In the wake of the allegations of sexual misconduct made against film producer Harvey Weinstein, many women in the public eye have spoken out about their own experiences of harassment and abuse. Lupita Nyong’o, Lena Headey and Kate Beckinsale are among those who have shared stories about Weinstein, while stars including Gabrielle Union, Reese Witherspoon and America Ferrera have discussed their experiences of being harassed or assaulted by other men.
Now, Kate Hudson has joined the chorus of famous women condemning Hollywood’s culture of harassment.
“As a woman in Hollywood, you are a woman in a man’s world,” she told US Glamour. “The people in powerful positions are predominantly men.
“It’s changing rapidly, which is amazing, but it’s definitely [mostly] men.”
Hudson observed that high-profile actresses are subjected to a specific and relentless kind of harassment.
“Women are constantly harassed,” she said. “There are men with telephoto lenses trying to get up your skirt. That’s absolutely harassment.
“I walk out of my house and I’m scared the wind will blow [my skirt] up because then [photos] would be everywhere, my children would see it, and I’d be embarrassed and humiliated. That to me is harassment.”
However, while some experiences of harassment are unique to Hollywood, Hudson stressed that the film industry is not unusual in its gender-power dynamics. She said that since launching athleisure brand Fabletics in 2013, she has often found herself in meetings where there are eight men for every woman at the table.
While she did not claim to have been harassed in these situations, Hudson said she has sometimes felt less confident or comfortable in these environments than she would if there were more women present.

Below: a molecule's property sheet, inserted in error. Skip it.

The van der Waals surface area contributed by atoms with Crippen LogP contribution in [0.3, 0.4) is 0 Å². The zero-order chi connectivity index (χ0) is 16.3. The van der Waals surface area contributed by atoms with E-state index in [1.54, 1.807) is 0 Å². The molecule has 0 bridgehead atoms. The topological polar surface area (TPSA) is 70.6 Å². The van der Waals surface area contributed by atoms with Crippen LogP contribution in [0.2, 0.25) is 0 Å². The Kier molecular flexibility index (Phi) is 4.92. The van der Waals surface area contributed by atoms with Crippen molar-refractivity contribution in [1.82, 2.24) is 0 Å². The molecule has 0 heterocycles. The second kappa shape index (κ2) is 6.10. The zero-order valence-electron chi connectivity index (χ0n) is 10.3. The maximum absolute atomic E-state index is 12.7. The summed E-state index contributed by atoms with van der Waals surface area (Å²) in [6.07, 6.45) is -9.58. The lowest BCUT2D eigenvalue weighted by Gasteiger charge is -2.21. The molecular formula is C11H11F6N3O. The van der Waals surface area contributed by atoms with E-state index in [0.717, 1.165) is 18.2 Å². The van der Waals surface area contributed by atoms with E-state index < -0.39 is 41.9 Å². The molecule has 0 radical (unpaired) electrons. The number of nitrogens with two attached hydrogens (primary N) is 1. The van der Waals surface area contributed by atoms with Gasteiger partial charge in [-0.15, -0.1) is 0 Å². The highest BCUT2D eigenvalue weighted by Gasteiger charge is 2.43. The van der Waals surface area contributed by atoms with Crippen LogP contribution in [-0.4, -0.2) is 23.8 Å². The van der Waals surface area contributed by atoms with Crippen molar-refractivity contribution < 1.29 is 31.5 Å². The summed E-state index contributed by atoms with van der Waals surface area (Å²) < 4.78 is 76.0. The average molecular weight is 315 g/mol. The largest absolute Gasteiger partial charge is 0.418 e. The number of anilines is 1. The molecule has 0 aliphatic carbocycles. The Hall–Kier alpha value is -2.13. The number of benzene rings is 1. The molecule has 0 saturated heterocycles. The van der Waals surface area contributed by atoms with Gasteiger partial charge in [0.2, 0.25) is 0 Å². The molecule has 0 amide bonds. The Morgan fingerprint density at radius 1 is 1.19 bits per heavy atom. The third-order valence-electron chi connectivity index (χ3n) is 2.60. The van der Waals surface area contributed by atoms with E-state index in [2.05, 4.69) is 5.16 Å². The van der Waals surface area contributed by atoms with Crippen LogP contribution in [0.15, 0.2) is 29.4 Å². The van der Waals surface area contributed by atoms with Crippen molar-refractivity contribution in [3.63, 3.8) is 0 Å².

Hudson added that she hopes women will continue to speak publicly about their experiences in pursuit of change.
“These are things that do need to be talked about. You do need to be really blunt about them,” she said.
“All women are tired of eyes being rolled as if we're being sensitive. We’re not being sensitive. You just might not understand that this is what it is.
“It feels horrible. It’s degrading. It’s dismissive. So much needs to change.”
While Harvey Weinstein’s alleged behaviour appears to have been enabled by a Hollywood culture of open secrets and ‘looking the other way’, Hudson is right to note that sexual harassment is not confined to the film industry.
Women around the world, working in industries from fashion to publishing to advertising and media, have spoken out about sexual harassment since the first reports into Weinstein’s behaviour were published.
In addition, #MeToo, a social media hashtag encouraging women to share their stories, went viral and sparked follow-on hashtags from men pledging to change their behaviour. More than 4 million people around the world engaged with the #MeToo hashtag on Facebook within 24 hours, proving – as if it needed to be proved – that it is not only famous actresses who experience sexual harassment and abuse.
We can only hope that Hudson is right, and that the Weinstein case marks the beginning of an ongoing conversation about women’s experiences of sexual harassment.
Images: Rex Features